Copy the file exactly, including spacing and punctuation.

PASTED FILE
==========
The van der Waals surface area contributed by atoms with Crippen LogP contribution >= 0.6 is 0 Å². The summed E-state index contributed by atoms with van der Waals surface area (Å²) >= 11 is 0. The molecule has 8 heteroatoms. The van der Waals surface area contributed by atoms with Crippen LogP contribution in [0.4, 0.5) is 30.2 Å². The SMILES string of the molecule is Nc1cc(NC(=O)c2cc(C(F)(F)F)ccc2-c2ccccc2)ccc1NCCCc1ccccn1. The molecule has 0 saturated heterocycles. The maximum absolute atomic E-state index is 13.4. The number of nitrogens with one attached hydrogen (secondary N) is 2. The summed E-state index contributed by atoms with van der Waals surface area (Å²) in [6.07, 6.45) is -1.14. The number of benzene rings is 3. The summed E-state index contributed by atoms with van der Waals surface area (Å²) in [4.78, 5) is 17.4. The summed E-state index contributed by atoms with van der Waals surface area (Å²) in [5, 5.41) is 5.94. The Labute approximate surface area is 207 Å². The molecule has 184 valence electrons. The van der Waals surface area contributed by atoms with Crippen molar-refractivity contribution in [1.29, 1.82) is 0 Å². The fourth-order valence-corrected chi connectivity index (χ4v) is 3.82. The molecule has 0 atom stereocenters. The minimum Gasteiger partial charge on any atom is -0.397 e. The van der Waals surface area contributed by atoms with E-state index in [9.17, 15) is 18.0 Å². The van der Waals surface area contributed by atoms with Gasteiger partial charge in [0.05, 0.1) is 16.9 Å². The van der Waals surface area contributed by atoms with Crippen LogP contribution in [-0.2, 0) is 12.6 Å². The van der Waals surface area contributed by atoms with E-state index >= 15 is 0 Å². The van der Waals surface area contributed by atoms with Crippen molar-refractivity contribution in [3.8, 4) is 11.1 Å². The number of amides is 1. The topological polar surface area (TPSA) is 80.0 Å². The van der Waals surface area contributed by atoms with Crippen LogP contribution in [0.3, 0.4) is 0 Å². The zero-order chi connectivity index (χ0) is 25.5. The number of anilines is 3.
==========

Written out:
The van der Waals surface area contributed by atoms with Crippen LogP contribution >= 0.6 is 0 Å². The summed E-state index contributed by atoms with van der Waals surface area (Å²) >= 11 is 0. The molecule has 8 heteroatoms. The van der Waals surface area contributed by atoms with Crippen LogP contribution in [0.4, 0.5) is 30.2 Å². The SMILES string of the molecule is Nc1cc(NC(=O)c2cc(C(F)(F)F)ccc2-c2ccccc2)ccc1NCCCc1ccccn1. The molecule has 0 saturated heterocycles. The maximum absolute atomic E-state index is 13.4. The number of nitrogens with one attached hydrogen (secondary N) is 2. The summed E-state index contributed by atoms with van der Waals surface area (Å²) in [6.07, 6.45) is -1.14. The number of benzene rings is 3. The summed E-state index contributed by atoms with van der Waals surface area (Å²) in [4.78, 5) is 17.4. The summed E-state index contributed by atoms with van der Waals surface area (Å²) in [5, 5.41) is 5.94. The Labute approximate surface area is 207 Å². The molecule has 184 valence electrons. The van der Waals surface area contributed by atoms with Crippen molar-refractivity contribution in [1.29, 1.82) is 0 Å². The fourth-order valence-corrected chi connectivity index (χ4v) is 3.82. The molecule has 0 atom stereocenters. The minimum Gasteiger partial charge on any atom is -0.397 e. The van der Waals surface area contributed by atoms with E-state index in [9.17, 15) is 18.0 Å². The van der Waals surface area contributed by atoms with Gasteiger partial charge in [0.05, 0.1) is 16.9 Å². The van der Waals surface area contributed by atoms with Crippen LogP contribution in [-0.2, 0) is 12.6 Å². The van der Waals surface area contributed by atoms with E-state index >= 15 is 0 Å². The van der Waals surface area contributed by atoms with Crippen molar-refractivity contribution in [3.8, 4) is 11.1 Å². The number of amides is 1. The topological polar surface area (TPSA) is 80.0 Å². The van der Waals surface area contributed by atoms with Crippen LogP contribution in [0.3, 0.4) is 0 Å². The zero-order chi connectivity index (χ0) is 25.5. The number of anilines is 3.